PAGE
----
Verizon's New Unlimited Plans Are All Worse Than Before

Audrey Hill
August 24, 2017

These changes in video quality also apply to existing customers - not just those on this year's new unlimited plans, but all Verizon Wireless customers. But this week the carrier announced it will be splitting the original plan into three different new options: Go Unlimited ($75 for the first line), Beyond Unlimited ($85 for the first line) and Business Unlimited (prices vary).

The new plans will be effective almost right away, starting on August 23rd.

Verizon will launch three new data plans for consumers.

The Beyond Unlimited plan features a $5 monthly price bump on Verizon's current plans and includes 720p video streaming, unthrottled (but capped) mobile streaming and full mobile coverage within North America.

Subscribers who actually want to see high-definition video can get bumped to 720p on phones and 1080po on tablets in an $85 plan - the same video quality you now get for $5 more than you're now paying. Previously, customers were only throttled after consuming 22GB of data. Unlimited talk, text and unlimited hotspot usage (capped at 600 Kbps) is also included, but there are no free calls, text, and data in Mexico and Canada. Moreover, the company has always attempted to diversify its business model in fields like communications, technology, wireless industry, Internet of Things (IoT) and the media video and digital platform.

Verizon's updated data plans for customers comes weeks after the carrier's streaming policies came under scrutiny. While this plan is still $10 20+/ month above S's and TMUS's unlimited plans, it offers VZ more of a growth segment to pursue.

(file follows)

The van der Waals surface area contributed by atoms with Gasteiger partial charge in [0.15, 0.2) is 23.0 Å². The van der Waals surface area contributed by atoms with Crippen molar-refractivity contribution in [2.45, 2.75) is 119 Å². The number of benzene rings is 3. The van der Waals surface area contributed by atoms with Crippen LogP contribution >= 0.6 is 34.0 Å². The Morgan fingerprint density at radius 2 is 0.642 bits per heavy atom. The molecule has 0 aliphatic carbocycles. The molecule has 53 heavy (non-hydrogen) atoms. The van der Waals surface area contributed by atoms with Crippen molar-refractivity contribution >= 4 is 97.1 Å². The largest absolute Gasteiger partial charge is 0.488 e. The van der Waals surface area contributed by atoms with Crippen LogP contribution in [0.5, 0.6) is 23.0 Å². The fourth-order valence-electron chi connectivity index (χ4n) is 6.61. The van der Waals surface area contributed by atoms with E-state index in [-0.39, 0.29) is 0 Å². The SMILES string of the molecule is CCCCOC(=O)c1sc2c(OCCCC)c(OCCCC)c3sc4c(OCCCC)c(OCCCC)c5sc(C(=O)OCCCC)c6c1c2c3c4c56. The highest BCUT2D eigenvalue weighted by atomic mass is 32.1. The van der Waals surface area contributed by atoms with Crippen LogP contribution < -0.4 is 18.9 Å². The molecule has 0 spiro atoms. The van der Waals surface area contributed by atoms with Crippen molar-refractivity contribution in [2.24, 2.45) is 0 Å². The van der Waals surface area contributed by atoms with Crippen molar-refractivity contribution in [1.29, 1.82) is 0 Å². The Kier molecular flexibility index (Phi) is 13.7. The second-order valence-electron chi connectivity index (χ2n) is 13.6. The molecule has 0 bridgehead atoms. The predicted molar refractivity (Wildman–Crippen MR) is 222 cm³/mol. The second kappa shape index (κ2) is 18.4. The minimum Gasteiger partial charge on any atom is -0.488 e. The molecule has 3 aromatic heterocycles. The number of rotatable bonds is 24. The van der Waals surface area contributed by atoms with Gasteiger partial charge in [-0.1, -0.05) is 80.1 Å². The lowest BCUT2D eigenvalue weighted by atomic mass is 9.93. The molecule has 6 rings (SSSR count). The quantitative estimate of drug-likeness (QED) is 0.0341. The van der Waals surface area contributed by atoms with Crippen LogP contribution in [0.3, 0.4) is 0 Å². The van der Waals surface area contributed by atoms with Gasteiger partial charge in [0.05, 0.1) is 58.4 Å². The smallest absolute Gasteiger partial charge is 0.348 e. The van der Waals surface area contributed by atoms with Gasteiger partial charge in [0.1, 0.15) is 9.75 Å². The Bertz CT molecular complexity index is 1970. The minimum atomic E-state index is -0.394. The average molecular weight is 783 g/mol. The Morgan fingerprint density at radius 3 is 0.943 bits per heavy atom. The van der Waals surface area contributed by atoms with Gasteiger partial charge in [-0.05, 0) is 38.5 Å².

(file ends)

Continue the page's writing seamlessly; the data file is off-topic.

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What's unfortunate about these plans is that smartphone customers can no longer watch a video in high-definition (HD).

Earlier, Verizon customers were using VPN to circumvent throttling practice for streaming services like Netflix and YouTube. Yes, that means that 1080p phone streaming (and any streaming higher than 1080p) is off the table regardless of how much you're willing to pay.

Effective tomorrow, August 23, the No. 1 carrier in the United States is offering three unlimited data plans instead of one.

Since then, according to the OpenSignal data and analysis, Verizon has seen their average speeds drop by 12% and in may performance categories, T-Mobile has pulled even with Verizon. Rivals AT&T and T-Mobile already have a similar tiered offering.

Verizon tells Ars Technica that the change is all about network management. Verizon is achieving the video limitations by setting speed limits of 10Mbps or less for video throughput which effectively makes higher resolutions not achievable. The FCC's current chairman, Ajit Pai, has proposed eliminating the rules.

Other reports by MaliBehiribAe

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